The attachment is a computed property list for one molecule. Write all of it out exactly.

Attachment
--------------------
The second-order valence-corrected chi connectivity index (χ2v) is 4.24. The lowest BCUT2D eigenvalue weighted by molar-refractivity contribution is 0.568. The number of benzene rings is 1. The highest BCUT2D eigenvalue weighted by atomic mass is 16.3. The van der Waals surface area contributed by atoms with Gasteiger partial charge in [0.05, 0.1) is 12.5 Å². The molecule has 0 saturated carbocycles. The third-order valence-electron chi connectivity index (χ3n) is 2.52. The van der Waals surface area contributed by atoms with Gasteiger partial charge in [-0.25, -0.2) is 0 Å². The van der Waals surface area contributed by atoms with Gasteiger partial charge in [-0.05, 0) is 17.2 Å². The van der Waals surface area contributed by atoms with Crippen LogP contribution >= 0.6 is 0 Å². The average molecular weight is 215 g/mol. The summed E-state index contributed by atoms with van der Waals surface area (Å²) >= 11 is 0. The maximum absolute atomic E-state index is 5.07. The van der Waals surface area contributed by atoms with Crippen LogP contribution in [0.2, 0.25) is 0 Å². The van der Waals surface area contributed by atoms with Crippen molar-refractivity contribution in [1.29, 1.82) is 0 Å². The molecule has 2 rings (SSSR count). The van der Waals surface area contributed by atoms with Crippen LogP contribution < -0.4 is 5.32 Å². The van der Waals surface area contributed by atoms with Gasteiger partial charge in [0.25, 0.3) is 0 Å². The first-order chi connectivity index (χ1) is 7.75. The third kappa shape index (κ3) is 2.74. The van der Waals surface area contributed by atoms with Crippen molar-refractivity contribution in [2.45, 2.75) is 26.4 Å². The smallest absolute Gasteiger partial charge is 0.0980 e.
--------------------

The second-order valence-corrected chi connectivity index (χ2v) is 4.24. The lowest BCUT2D eigenvalue weighted by molar-refractivity contribution is 0.568. The number of benzene rings is 1. The highest BCUT2D eigenvalue weighted by atomic mass is 16.3. The van der Waals surface area contributed by atoms with Gasteiger partial charge in [0.05, 0.1) is 12.5 Å². The molecule has 0 saturated carbocycles. The third-order valence-electron chi connectivity index (χ3n) is 2.52. The van der Waals surface area contributed by atoms with Gasteiger partial charge in [-0.25, -0.2) is 0 Å². The van der Waals surface area contributed by atoms with Gasteiger partial charge in [-0.05, 0) is 17.2 Å². The van der Waals surface area contributed by atoms with Crippen LogP contribution >= 0.6 is 0 Å². The average molecular weight is 215 g/mol. The summed E-state index contributed by atoms with van der Waals surface area (Å²) >= 11 is 0. The maximum absolute atomic E-state index is 5.07. The van der Waals surface area contributed by atoms with Crippen LogP contribution in [0.2, 0.25) is 0 Å². The van der Waals surface area contributed by atoms with Crippen molar-refractivity contribution in [1.29, 1.82) is 0 Å². The molecule has 2 rings (SSSR count). The van der Waals surface area contributed by atoms with Crippen LogP contribution < -0.4 is 5.32 Å². The van der Waals surface area contributed by atoms with Gasteiger partial charge in [0.25, 0.3) is 0 Å². The first-order chi connectivity index (χ1) is 7.75. The third kappa shape index (κ3) is 2.74. The van der Waals surface area contributed by atoms with Crippen molar-refractivity contribution in [2.45, 2.75) is 26.4 Å². The smallest absolute Gasteiger partial charge is 0.0980 e.